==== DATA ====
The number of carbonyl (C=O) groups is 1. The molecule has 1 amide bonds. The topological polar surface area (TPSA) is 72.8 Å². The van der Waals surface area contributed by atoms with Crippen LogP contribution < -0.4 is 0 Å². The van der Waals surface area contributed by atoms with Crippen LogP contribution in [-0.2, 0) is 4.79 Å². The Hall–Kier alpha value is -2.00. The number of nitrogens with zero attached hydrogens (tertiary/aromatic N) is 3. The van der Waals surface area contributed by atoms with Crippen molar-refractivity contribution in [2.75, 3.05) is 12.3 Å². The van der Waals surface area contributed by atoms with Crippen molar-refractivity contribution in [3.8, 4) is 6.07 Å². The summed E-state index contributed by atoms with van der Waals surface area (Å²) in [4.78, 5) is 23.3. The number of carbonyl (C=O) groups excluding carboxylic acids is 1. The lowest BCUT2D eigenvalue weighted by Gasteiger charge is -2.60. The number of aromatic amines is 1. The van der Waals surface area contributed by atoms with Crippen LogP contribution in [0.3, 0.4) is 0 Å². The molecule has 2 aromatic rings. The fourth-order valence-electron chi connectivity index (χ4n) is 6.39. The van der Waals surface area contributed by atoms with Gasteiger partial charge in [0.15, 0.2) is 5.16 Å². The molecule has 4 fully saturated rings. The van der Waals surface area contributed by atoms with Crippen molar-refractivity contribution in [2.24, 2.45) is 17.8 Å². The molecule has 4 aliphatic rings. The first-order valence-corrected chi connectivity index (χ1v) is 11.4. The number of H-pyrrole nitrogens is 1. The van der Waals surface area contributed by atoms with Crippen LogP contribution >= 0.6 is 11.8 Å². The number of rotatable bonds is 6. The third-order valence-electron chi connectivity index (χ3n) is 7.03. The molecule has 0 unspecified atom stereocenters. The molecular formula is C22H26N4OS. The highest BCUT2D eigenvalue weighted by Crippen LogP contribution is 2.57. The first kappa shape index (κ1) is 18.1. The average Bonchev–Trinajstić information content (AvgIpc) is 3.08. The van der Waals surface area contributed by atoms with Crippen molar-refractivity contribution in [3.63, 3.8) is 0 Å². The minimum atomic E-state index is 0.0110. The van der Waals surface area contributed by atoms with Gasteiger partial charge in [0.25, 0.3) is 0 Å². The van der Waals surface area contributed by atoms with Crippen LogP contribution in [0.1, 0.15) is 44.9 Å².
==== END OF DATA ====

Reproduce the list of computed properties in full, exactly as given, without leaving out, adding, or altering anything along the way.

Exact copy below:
The number of carbonyl (C=O) groups is 1. The molecule has 1 amide bonds. The topological polar surface area (TPSA) is 72.8 Å². The van der Waals surface area contributed by atoms with Crippen LogP contribution < -0.4 is 0 Å². The van der Waals surface area contributed by atoms with Crippen LogP contribution in [-0.2, 0) is 4.79 Å². The Hall–Kier alpha value is -2.00. The number of nitrogens with zero attached hydrogens (tertiary/aromatic N) is 3. The van der Waals surface area contributed by atoms with Crippen molar-refractivity contribution in [2.75, 3.05) is 12.3 Å². The van der Waals surface area contributed by atoms with Crippen molar-refractivity contribution in [3.8, 4) is 6.07 Å². The summed E-state index contributed by atoms with van der Waals surface area (Å²) in [4.78, 5) is 23.3. The number of carbonyl (C=O) groups excluding carboxylic acids is 1. The lowest BCUT2D eigenvalue weighted by Gasteiger charge is -2.60. The number of aromatic amines is 1. The van der Waals surface area contributed by atoms with Crippen LogP contribution in [0.3, 0.4) is 0 Å². The molecule has 2 aromatic rings. The fourth-order valence-electron chi connectivity index (χ4n) is 6.39. The van der Waals surface area contributed by atoms with Gasteiger partial charge in [0.15, 0.2) is 5.16 Å². The molecule has 4 fully saturated rings. The van der Waals surface area contributed by atoms with Crippen molar-refractivity contribution in [2.24, 2.45) is 17.8 Å². The molecule has 4 aliphatic rings. The first-order valence-corrected chi connectivity index (χ1v) is 11.4. The number of H-pyrrole nitrogens is 1. The van der Waals surface area contributed by atoms with Crippen LogP contribution >= 0.6 is 11.8 Å². The number of rotatable bonds is 6. The third-order valence-electron chi connectivity index (χ3n) is 7.03. The molecule has 0 unspecified atom stereocenters. The molecular formula is C22H26N4OS. The highest BCUT2D eigenvalue weighted by Crippen LogP contribution is 2.57. The first kappa shape index (κ1) is 18.1. The average Bonchev–Trinajstić information content (AvgIpc) is 3.08. The van der Waals surface area contributed by atoms with Crippen molar-refractivity contribution in [3.63, 3.8) is 0 Å². The minimum atomic E-state index is 0.0110. The van der Waals surface area contributed by atoms with Gasteiger partial charge in [0.25, 0.3) is 0 Å². The van der Waals surface area contributed by atoms with Crippen LogP contribution in [0.1, 0.15) is 44.9 Å².